Growing up a child of the early 1990s, I was one of many who started down the path of gaming thanks to Nintendo.
My first device was the original Game Boy (aka the coolest off-white brick around). After that came my special pride and joy… an Atomic Purple Game Boy Color. You know, because it just had to be the purple one.
I remember falling into the Pokemon sinkhole with it. First Red and Blue, then Yellow (once it could be found), Silver, Crystal, etc. I played each one for hours on end, always pursuing the elusive dream of catching em’ all.
At night? You bet I had one of those piss-poor stretchy lights that slurped the juice right out of my AA batteries. Side note, do you remember the struggle of having to find fresh AA batteries? Hell hath no fury like a child holding a Game Boy with dying AA batteries.
As time went on, my video game obsession grew stronger thanks to Nintendo systems. Yes, I was one of those kids who screeched with joy as they unwrapped their first Nintendo 64 (ignoring the Furby in the next package).
I first knew I wanted a Nintendo 64 after trying it out at my babysitter’s house, as she had two teenage boys obsessed with gaming. I remember sneaking into their room when they were out roller-blading to play GoldenEye 007, Tony Hawk’s Pro Skater, and Super Smash Bros... before eventually being discovered and subsequently kicked out.
As my older brother was 16 years my senior and living 3,000 miles away, I guess you could say that was my first real “brotherly” experience.
Pitying my rejection, my babysitter would set me up with their abandoned SNES in the living room. Which I loved, even though it wasn't that sleek, new Nintendo 64. I remember spending way too many hours sitting cross-legged on the floor of my babysitter’s living room playing Donkey Kong Country on the SNES.
I remained vigilant, though. Waiting for my chance to creep back into the boy’s room and hop on their 64 to play Ocarina of Time, Pokemon Snap, Super Mario 64, and whatever else I could find lying around. I loved all of it, especially the times when the boys would let me play on the console without protest. You know, the times when something good came on TV that they didn't want to miss.
As I grew older and moved away from my old babysitter, Nintendo continued to follow me along, system after system.
Looking back, one of my favorite Nintendo consoles was and still is the Nintendo GameCube (Luigi’s Mansion and Super Mario Sunshine will always be two of my faves). There was just something pivotal about the year I went from Nintendo 64 to GameCube. It was almost like the feeling you get when you transition from elementary school to middle school. You keep moving forward, never looking back.
Once I set that GameCube up, I knew I could never return to those pre-Nintendo days. To be honest, I still wouldn't want to. I’ve owned every Nintendo console and every iteration of Game Boy around and have never regretted doing so. Even when the Wii U received dismal reviews, I still gave it the benefit of the doubt. I'd owned every system, and it was a tradition I wasn't willing to break even though logic dictated I probably should.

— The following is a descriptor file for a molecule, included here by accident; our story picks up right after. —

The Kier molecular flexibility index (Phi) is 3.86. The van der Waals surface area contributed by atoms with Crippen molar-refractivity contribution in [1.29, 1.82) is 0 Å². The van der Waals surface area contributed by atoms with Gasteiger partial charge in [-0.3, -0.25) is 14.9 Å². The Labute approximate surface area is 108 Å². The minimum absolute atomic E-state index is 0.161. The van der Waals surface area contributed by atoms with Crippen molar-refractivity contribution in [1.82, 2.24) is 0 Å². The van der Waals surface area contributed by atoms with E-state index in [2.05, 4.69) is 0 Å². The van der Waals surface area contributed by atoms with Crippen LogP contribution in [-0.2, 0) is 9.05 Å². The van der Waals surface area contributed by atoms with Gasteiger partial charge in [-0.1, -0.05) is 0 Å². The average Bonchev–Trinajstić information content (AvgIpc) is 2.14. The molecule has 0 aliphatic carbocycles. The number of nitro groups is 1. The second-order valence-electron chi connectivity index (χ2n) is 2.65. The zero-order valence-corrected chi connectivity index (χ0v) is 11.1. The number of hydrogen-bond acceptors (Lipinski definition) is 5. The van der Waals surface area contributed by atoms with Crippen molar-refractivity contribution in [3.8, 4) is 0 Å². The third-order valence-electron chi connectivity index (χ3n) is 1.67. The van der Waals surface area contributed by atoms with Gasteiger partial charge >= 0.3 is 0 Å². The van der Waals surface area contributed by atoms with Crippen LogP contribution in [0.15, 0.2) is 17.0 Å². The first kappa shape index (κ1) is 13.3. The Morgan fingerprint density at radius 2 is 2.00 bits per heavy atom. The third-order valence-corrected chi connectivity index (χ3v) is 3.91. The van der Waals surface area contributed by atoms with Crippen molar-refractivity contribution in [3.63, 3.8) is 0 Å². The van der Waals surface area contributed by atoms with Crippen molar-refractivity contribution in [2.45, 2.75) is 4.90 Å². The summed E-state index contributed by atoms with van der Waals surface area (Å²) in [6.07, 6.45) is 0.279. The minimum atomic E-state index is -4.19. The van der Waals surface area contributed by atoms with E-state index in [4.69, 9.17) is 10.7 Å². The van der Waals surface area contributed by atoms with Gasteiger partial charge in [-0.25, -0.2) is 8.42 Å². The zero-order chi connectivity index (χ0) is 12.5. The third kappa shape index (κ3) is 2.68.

Despite evolving to own other systems (via PlayStation and Microsoft), Nintendo has reigned supreme throughout my adulthood thanks to the special bond I made with the company as a child. They will always be the ones who shepherded me into the gaming fold in the first place, and for that, I'm grateful.
When asked why I would ever consider buying a Nintendo Switch, my response harkens back to the story and emotions expressed above. Nintendo became a member of my family in many ways.
Not to the point where I'm blinded by nostalgia, though. It's true, there are glaring mistakes in the Switch that warrant hesitation, disappointment, and perhaps even outrage. Yet I've found it in my heart to forgive these things thanks to a strange love for the company that is both easy and impossible to explain at the same time.
Also, my wallet screamed in agony after I watched that Breath of the Wild trailer. It already knew the pre-order pain that was about to happen.
Accepting the Switch is like the love/hate relationship you have with your family (or it could just be me). You don't get to choose the ones you grow up with, and even when you become an adult and distance yourself from them (spending as little time ogling the trainwreck as possible), you never stop loving them. You can’t... they’re family.
In a similar frame of mind, you don’t always get to choose which system you fall in love with as a child. Most of the time, it’s whatever you can get your grubby little hands on. For me, I will always remember being 9-years-old unboxing my very own Nintendo 64. It's a feeling so distinct, you simply cannot forget it.
In the end, I am indeed giving the Nintendo Switch a chance, despite better judgment. It’s that weird cousin who won’t stop making an ass out of himself at the dinner table. You know you should hate him, but the two of you grew up together. You made memories together. So you let it slide. Sometimes you just have to pick and choose your battles.
On March 3rd, I'll find out whether or not my love of Nintendo will continue via the Switch. Sink or swim.
Call me crazy, but for a company who defined my childhood, I feel I can give the Switch that much.